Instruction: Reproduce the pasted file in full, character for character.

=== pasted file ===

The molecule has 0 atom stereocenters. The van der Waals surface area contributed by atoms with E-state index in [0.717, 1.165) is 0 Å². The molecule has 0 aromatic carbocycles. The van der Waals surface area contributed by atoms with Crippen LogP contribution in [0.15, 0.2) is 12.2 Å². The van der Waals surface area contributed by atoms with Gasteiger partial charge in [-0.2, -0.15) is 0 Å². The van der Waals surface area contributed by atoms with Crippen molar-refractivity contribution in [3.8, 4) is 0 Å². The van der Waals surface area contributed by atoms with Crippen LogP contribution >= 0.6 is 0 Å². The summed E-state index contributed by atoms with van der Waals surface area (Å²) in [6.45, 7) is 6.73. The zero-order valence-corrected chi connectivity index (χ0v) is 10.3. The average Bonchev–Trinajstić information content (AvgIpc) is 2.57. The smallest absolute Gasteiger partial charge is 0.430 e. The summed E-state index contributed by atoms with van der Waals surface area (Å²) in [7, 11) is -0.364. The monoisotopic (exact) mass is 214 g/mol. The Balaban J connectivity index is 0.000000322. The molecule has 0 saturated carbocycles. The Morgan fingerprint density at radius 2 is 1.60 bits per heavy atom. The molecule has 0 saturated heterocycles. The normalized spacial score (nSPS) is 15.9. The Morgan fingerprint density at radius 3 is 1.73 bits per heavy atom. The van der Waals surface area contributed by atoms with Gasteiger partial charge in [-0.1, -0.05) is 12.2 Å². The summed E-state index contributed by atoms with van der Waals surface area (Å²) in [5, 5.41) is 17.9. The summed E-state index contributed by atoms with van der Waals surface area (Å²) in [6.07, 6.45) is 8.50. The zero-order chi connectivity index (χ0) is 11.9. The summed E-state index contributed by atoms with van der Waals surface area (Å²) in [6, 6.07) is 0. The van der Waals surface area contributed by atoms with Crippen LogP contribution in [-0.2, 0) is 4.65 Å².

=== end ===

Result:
The molecule has 0 atom stereocenters. The van der Waals surface area contributed by atoms with E-state index in [0.717, 1.165) is 0 Å². The molecule has 0 aromatic carbocycles. The van der Waals surface area contributed by atoms with Crippen LogP contribution in [0.15, 0.2) is 12.2 Å². The van der Waals surface area contributed by atoms with Gasteiger partial charge in [-0.2, -0.15) is 0 Å². The van der Waals surface area contributed by atoms with Crippen molar-refractivity contribution in [3.8, 4) is 0 Å². The van der Waals surface area contributed by atoms with Crippen LogP contribution >= 0.6 is 0 Å². The summed E-state index contributed by atoms with van der Waals surface area (Å²) in [6.45, 7) is 6.73. The zero-order valence-corrected chi connectivity index (χ0v) is 10.3. The average Bonchev–Trinajstić information content (AvgIpc) is 2.57. The smallest absolute Gasteiger partial charge is 0.430 e. The summed E-state index contributed by atoms with van der Waals surface area (Å²) in [7, 11) is -0.364. The monoisotopic (exact) mass is 214 g/mol. The Balaban J connectivity index is 0.000000322. The molecule has 0 saturated carbocycles. The Morgan fingerprint density at radius 2 is 1.60 bits per heavy atom. The molecule has 0 saturated heterocycles. The normalized spacial score (nSPS) is 15.9. The Morgan fingerprint density at radius 3 is 1.73 bits per heavy atom. The van der Waals surface area contributed by atoms with Gasteiger partial charge in [-0.1, -0.05) is 12.2 Å². The summed E-state index contributed by atoms with van der Waals surface area (Å²) in [5, 5.41) is 17.9. The summed E-state index contributed by atoms with van der Waals surface area (Å²) in [6.07, 6.45) is 8.50. The zero-order chi connectivity index (χ0) is 11.9. The summed E-state index contributed by atoms with van der Waals surface area (Å²) in [6, 6.07) is 0. The van der Waals surface area contributed by atoms with Crippen LogP contribution in [-0.2, 0) is 4.65 Å².